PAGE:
Jones Bridge Park

A ringed kingfisher from the author’s Costa Rica trip about 4 years ago. A bit bigger than the belted kingfishers we see in Peachtree Corners.
A ringed kingfisher from the author’s Costa Rica trip about 4 years ago. A bit bigger than the belted kingfishers we see in Peachtree Corners.
Photo by David Dunagan

Photographing at Jones Bridge Park

A photo story by David Dunagan

On a couple of days last month, I saw a pair of belted kingfishers over at Jones Bridge Park (JBP). One of them had found a useful perch sticking up out of the water: a small branch of a tree that had fallen into the river. From there, the kingfisher waited patiently for fish to swim by a little too close for their own good. I decided to see if I could offer the birds an even better perch—and better photo opportunities for us humans. I found a fallen limb in the woods—it had lots of ragged branches that I hoped would attract the kingfishers. I waded out to the fallen tree and wedged the limb in place to provide a taller perch in hopes that these handsome, darting birds might prefer that.

The next day, Alfonso Caycedo and I headed over to JBP to try our luck photographing at least one kingfisher. Unfortunately, my home-made perch had been washed away by the high water overnight and the place was overrun with kiddies playing at the river’s edge. Neither Alfonso nor I would say anything, of course, but privately we were muttering some riverside equivalent of “hey, you kids, get off my lawn!”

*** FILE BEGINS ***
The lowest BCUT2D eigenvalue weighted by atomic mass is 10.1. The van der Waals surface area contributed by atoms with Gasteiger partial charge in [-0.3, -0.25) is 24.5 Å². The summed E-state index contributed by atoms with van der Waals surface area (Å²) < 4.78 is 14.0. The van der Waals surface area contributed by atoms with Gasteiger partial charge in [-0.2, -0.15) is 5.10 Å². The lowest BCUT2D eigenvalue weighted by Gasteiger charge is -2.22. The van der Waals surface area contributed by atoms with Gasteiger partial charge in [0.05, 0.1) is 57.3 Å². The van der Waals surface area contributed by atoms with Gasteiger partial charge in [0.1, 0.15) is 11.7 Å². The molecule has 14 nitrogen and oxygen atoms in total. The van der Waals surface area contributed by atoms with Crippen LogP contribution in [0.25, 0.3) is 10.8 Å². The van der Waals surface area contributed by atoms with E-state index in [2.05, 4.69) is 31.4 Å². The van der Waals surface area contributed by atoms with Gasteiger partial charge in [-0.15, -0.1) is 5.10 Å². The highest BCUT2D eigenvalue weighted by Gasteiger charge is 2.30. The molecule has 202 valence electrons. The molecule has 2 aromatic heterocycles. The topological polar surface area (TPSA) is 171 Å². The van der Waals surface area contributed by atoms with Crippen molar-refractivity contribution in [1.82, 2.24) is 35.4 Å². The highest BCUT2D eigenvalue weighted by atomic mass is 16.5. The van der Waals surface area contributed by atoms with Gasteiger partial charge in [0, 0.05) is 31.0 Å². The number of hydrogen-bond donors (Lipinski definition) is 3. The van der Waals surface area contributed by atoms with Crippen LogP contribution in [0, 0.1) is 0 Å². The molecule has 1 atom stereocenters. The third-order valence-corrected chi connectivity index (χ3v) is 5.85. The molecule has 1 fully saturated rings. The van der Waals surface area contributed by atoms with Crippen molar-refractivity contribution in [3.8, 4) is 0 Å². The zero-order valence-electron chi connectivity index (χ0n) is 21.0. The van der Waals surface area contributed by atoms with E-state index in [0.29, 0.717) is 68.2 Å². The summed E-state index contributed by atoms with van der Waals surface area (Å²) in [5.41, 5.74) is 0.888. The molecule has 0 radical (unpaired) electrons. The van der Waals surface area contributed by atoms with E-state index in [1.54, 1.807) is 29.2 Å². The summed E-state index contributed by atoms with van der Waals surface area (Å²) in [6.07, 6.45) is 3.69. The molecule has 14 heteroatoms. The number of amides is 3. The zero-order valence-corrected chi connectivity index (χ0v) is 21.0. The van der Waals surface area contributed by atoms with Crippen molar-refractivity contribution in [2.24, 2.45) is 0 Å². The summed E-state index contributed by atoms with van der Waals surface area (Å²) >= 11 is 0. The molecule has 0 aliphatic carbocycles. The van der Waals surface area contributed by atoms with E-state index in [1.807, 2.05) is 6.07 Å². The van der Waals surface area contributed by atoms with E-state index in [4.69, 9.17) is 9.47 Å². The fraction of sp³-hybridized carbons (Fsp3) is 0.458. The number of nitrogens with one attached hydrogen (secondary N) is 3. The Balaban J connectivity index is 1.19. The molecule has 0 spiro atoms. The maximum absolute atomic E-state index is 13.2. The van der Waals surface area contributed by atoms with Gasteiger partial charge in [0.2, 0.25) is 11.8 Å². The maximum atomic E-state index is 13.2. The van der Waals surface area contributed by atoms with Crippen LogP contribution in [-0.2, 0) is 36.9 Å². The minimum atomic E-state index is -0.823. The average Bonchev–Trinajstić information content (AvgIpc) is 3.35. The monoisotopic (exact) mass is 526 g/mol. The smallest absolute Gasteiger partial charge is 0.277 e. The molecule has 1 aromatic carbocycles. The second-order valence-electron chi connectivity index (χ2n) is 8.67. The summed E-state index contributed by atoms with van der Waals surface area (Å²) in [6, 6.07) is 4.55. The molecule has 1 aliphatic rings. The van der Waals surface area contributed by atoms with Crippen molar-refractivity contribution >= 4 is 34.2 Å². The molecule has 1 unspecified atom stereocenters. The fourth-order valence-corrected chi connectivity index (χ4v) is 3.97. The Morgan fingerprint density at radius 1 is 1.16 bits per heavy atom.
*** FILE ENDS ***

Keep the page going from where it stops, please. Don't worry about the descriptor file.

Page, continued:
Alfonso on the look-out for photo opportunities, such as geese, great blue herons, and ducks
Photo by David Dunagan

The morning might have been a total loss except for a couple of unexpected adventures. First, I spotted an odd-looking duck over toward the Fulton County bank. It was a diving duck, not like our common mallards, which are dabbling ducks. Alfonso stayed at our shooting spot while I waded across to see about the visitor. In some spots, the river bottom is mostly sand and gravel (great for traction), but in others you find sharp rocks, slippery rocks, soft mud, and mushy grassy areas. Those variations and surprises are part of the adventure. I kept moving my chair closer and closer to the little guy, but I guess I got too greedy—it disappeared before I could capture a photo. Maybe it took a dive and swam over to the bank where it could hide among some tree limbs that droop into the water.

Carolina wren singing a cheerful song
Photo by Alfonso Caycedo

Then, when Alfonso and I walked back upstream, we relaxed at one of the picnic tables and were serenaded by a charming Carolina wren on an overhead branch. As you know if you’ve been within about 30 feet of a wren when it’s singing, it’s got a shockingly loud voice! And its phrasing is beautiful. We heard of couple of songs from its Greatest Hits collection: the rhythmic  “Chirpidy,  chirpidy, chirpidy…” and the melodic “Tea-kettle, tea-kettle, tea-kettle.” It seemed to be having a fine time singin’ up a storm.

Even with no kingfisher to be found, it was an enjoyable outing to JBP.  Geese and ducks were scarce, the herons had taken the day off, the ospreys were on strike, and not even the shadow of a kingfisher could be found.  How, then, could it be an enjoyable trip? Well, good friends on a river bank with cameras in hand don’t need much more to be content.

Happy Spring!

The author wading back to the bank, having been out-smarted by his elusive little target
Photo by Alfonso Caycedo
The author creeping closer to the mystery duck
Photo by Alfonso Caycedo

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